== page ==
Wow, that was a long post, and quite a downer! I’m actually not usually like this. I have a healthy dose of sometimes dark humor and try not to be too serious and really try not to dwell on my PsA. That commercial just really got to me.

    Wishing you all the best with your health.

    • April 29, 2011 at 6:12 pm

      Hi Erin,
      Yes, compared to some of the Humira ads from 2 yrs ago, it is a big improvement. Most of the ads still make me angry, so “depressing” is an improvment of sorts. What they’ve all done in the past is minimize RA and make us look silly – the woman at the piano looked “smart” enough to go online and then they implied that patients are “smart” enough to have a discussion with their doctors – that was also good.
      There are some campaigns about dancing,etc and what I always call the “walking a big dog” campaigns. These do a great diservice to us since there has never been an accurate depiction of us or even a positive one. Even though I appreciate the new ad, I think we could do even better for awareness of course. But like Katie Beth and I both said about Phil’s ads: they are still commercials – and trying to sell a product. So they don’t mention how many of us get no benefit or how many get only a slight benefit or those like you who get a decreasing benefit…

      As someone with PsA, how do you feel about the ups & downs of Phil Mickelson’s campaign over the last yr? We have lots of friends with PsA & you’re welcome any time. 🙂

  • May 3, 2011 at 7:58 pm

    i Kelly,

    Thanks for the response. Notification went into my spam folder — that’s fixed now 🙂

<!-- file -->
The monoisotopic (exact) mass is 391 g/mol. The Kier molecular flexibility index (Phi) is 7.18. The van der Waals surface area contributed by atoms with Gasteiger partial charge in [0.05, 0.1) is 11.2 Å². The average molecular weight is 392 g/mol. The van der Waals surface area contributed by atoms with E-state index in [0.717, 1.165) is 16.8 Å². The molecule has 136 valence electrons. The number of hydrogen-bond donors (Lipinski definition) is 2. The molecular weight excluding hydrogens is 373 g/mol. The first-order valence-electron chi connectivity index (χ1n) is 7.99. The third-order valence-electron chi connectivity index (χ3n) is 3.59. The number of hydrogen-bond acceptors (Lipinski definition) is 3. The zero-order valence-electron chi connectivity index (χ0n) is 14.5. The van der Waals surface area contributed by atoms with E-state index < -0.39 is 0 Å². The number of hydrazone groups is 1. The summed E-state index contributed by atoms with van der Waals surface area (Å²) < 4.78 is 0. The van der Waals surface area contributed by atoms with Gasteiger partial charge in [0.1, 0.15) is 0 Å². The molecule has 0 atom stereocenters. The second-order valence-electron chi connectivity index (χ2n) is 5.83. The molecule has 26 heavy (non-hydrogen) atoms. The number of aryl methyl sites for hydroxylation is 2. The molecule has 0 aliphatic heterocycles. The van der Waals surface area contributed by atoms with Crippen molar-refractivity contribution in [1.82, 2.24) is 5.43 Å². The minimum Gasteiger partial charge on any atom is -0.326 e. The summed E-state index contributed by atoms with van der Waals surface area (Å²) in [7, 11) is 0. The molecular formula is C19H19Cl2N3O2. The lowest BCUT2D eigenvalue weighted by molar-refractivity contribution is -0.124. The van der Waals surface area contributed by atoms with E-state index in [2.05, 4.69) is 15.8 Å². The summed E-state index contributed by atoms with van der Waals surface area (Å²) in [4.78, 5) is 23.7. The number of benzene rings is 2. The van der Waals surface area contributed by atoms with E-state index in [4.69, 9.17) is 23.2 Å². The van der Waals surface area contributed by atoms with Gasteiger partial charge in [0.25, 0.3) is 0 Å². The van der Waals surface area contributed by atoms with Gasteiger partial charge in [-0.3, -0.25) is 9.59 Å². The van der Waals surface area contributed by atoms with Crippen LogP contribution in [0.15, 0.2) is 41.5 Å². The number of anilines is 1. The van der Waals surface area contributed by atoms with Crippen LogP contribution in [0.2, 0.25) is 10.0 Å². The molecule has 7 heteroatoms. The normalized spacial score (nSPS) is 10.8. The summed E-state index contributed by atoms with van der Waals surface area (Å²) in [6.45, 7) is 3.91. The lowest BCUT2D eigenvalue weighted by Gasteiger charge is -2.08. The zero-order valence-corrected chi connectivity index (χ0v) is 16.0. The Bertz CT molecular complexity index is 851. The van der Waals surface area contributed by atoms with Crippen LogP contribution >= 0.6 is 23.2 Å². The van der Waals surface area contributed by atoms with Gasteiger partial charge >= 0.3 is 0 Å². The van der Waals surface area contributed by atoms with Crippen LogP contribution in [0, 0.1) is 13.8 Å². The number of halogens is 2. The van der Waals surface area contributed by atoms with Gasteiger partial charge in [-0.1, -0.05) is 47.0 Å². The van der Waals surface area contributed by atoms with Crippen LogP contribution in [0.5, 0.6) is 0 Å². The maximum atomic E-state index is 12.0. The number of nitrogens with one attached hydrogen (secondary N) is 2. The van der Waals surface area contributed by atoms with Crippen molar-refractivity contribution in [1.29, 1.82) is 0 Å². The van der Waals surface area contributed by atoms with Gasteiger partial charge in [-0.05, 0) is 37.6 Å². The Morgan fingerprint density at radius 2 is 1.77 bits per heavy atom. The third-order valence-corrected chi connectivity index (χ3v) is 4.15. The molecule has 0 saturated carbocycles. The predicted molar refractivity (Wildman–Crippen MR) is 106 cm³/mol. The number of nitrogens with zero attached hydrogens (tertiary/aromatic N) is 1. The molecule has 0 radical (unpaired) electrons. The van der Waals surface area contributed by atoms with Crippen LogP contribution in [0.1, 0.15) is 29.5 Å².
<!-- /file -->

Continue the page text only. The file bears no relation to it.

I totally understand what you mean by the tone of the commercials making it seem like you just have to be smart enough to see a doctor and take medicine, then everything will be fine (thus the change to happy music after the piano has fallen apart!). Hell, I must be a genius, given how often I see doctors and take medication! 😉

    I feel like the reality is the complete opposite. As others have said, it’s almost a hallmark of the disease (either RA or PsA) that treatment either doesn’t work or stops working over time. I feel like that’s the biggest issue that needs to be addressed.

    Re: Phil, the plus: He is such an extremely well-respected individual that I think in that sense he’s a GREAT face to have for the disease. I think that people will listen and have a better understanding of how extreme the symptoms can be by his discussion of when he was first showing symptoms. And just having the disease and speaking about it at all brings more awareness than there was before (which was next to nothing).

    The not so great: The focus of his “awareness campaign” seems to be very similar to the message in the commercials — Get to a doctor, and start taking medication as soon as possible. This IS an important message (my life with PsA before and after medication was like night and day, and it IS important to treat and not let it sit, get worse, and do irreversible damage — as I have in one toe), so it’s not all bad.

    The Bad: However, the bottom line is that it’s a paid ad for a drug. Period. Some of the articles/discussion/promotion of makes it sound like it’s more than that, but I was sad to discover that it’s not. The web site is a one-page ad for Enbrel. There isn’t even any opportunity for people to interact with either Phil or each other on the web site. Major disappointment, missed opportunity.

    Do you know if his involvement with Enbrel means that he can’t speak at all about any other treatment options?